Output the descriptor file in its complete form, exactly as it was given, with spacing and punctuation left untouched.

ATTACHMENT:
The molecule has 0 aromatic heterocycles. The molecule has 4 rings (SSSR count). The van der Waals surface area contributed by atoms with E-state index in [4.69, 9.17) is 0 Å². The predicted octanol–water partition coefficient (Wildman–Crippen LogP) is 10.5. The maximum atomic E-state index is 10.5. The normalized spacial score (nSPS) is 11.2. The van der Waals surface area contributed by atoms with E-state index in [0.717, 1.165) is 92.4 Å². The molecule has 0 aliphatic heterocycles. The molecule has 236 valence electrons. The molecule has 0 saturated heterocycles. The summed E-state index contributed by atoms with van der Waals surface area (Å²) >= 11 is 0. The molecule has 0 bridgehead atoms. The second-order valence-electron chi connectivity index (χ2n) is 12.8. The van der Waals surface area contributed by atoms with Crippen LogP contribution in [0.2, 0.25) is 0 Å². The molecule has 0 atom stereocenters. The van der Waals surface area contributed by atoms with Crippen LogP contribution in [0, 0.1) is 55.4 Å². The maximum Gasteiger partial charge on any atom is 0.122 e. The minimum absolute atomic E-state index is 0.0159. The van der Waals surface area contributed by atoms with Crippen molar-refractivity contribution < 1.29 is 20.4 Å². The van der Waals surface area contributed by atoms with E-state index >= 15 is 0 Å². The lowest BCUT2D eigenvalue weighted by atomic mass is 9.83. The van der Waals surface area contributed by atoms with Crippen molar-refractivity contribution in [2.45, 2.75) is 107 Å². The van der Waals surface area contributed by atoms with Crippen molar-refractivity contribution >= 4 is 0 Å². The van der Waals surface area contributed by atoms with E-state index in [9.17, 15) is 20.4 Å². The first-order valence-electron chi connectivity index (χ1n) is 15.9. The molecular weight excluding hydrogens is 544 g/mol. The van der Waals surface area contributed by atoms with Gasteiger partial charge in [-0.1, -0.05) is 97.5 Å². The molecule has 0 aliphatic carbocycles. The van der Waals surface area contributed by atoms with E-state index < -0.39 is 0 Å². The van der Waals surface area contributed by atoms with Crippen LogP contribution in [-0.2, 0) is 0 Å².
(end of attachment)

The molecule has 0 aromatic heterocycles. The molecule has 4 rings (SSSR count). The van der Waals surface area contributed by atoms with E-state index in [4.69, 9.17) is 0 Å². The predicted octanol–water partition coefficient (Wildman–Crippen LogP) is 10.5. The maximum atomic E-state index is 10.5. The normalized spacial score (nSPS) is 11.2. The van der Waals surface area contributed by atoms with E-state index in [0.717, 1.165) is 92.4 Å². The molecule has 0 aliphatic heterocycles. The molecule has 236 valence electrons. The molecule has 0 saturated heterocycles. The summed E-state index contributed by atoms with van der Waals surface area (Å²) >= 11 is 0. The molecule has 0 bridgehead atoms. The second-order valence-electron chi connectivity index (χ2n) is 12.8. The van der Waals surface area contributed by atoms with Crippen LogP contribution in [0.2, 0.25) is 0 Å². The molecule has 0 atom stereocenters. The van der Waals surface area contributed by atoms with Crippen LogP contribution in [0, 0.1) is 55.4 Å². The maximum Gasteiger partial charge on any atom is 0.122 e. The minimum absolute atomic E-state index is 0.0159. The van der Waals surface area contributed by atoms with Crippen molar-refractivity contribution < 1.29 is 20.4 Å². The van der Waals surface area contributed by atoms with E-state index >= 15 is 0 Å². The lowest BCUT2D eigenvalue weighted by atomic mass is 9.83. The van der Waals surface area contributed by atoms with Crippen molar-refractivity contribution in [2.45, 2.75) is 107 Å². The van der Waals surface area contributed by atoms with Crippen molar-refractivity contribution >= 4 is 0 Å². The van der Waals surface area contributed by atoms with E-state index in [9.17, 15) is 20.4 Å². The first-order valence-electron chi connectivity index (χ1n) is 15.9. The molecular weight excluding hydrogens is 544 g/mol. The van der Waals surface area contributed by atoms with Gasteiger partial charge in [-0.1, -0.05) is 97.5 Å². The molecule has 0 aliphatic carbocycles. The van der Waals surface area contributed by atoms with E-state index < -0.39 is 0 Å². The van der Waals surface area contributed by atoms with Crippen LogP contribution in [-0.2, 0) is 0 Å².